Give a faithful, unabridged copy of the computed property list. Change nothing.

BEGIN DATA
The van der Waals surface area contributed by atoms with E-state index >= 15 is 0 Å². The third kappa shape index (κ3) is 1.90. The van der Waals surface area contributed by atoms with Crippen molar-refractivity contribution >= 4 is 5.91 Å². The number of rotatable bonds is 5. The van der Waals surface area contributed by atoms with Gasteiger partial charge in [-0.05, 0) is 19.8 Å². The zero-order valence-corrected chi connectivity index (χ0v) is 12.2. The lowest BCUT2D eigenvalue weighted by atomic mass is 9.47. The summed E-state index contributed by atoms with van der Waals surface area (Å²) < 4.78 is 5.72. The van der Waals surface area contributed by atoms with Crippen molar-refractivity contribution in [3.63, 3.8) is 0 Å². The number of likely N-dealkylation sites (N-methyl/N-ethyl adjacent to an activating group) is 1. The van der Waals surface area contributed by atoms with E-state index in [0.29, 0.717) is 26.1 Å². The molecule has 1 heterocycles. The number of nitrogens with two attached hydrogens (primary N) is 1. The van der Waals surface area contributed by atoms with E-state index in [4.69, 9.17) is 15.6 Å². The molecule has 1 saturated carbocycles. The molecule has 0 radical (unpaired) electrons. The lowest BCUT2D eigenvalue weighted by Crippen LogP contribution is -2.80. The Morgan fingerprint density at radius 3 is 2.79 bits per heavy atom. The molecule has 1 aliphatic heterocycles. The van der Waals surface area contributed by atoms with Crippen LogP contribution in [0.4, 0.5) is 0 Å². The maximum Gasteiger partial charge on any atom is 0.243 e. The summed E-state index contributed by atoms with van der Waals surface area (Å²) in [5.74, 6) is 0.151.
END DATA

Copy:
The van der Waals surface area contributed by atoms with E-state index >= 15 is 0 Å². The third kappa shape index (κ3) is 1.90. The van der Waals surface area contributed by atoms with Crippen molar-refractivity contribution >= 4 is 5.91 Å². The number of rotatable bonds is 5. The van der Waals surface area contributed by atoms with Gasteiger partial charge in [-0.05, 0) is 19.8 Å². The zero-order valence-corrected chi connectivity index (χ0v) is 12.2. The lowest BCUT2D eigenvalue weighted by atomic mass is 9.47. The summed E-state index contributed by atoms with van der Waals surface area (Å²) < 4.78 is 5.72. The van der Waals surface area contributed by atoms with Crippen molar-refractivity contribution in [3.63, 3.8) is 0 Å². The number of likely N-dealkylation sites (N-methyl/N-ethyl adjacent to an activating group) is 1. The van der Waals surface area contributed by atoms with E-state index in [0.29, 0.717) is 26.1 Å². The molecule has 1 heterocycles. The number of nitrogens with two attached hydrogens (primary N) is 1. The van der Waals surface area contributed by atoms with E-state index in [4.69, 9.17) is 15.6 Å². The molecule has 1 saturated carbocycles. The molecule has 0 radical (unpaired) electrons. The lowest BCUT2D eigenvalue weighted by Crippen LogP contribution is -2.80. The Morgan fingerprint density at radius 3 is 2.79 bits per heavy atom. The molecule has 1 aliphatic heterocycles. The van der Waals surface area contributed by atoms with Crippen LogP contribution in [0.4, 0.5) is 0 Å². The maximum Gasteiger partial charge on any atom is 0.243 e. The summed E-state index contributed by atoms with van der Waals surface area (Å²) in [5.74, 6) is 0.151.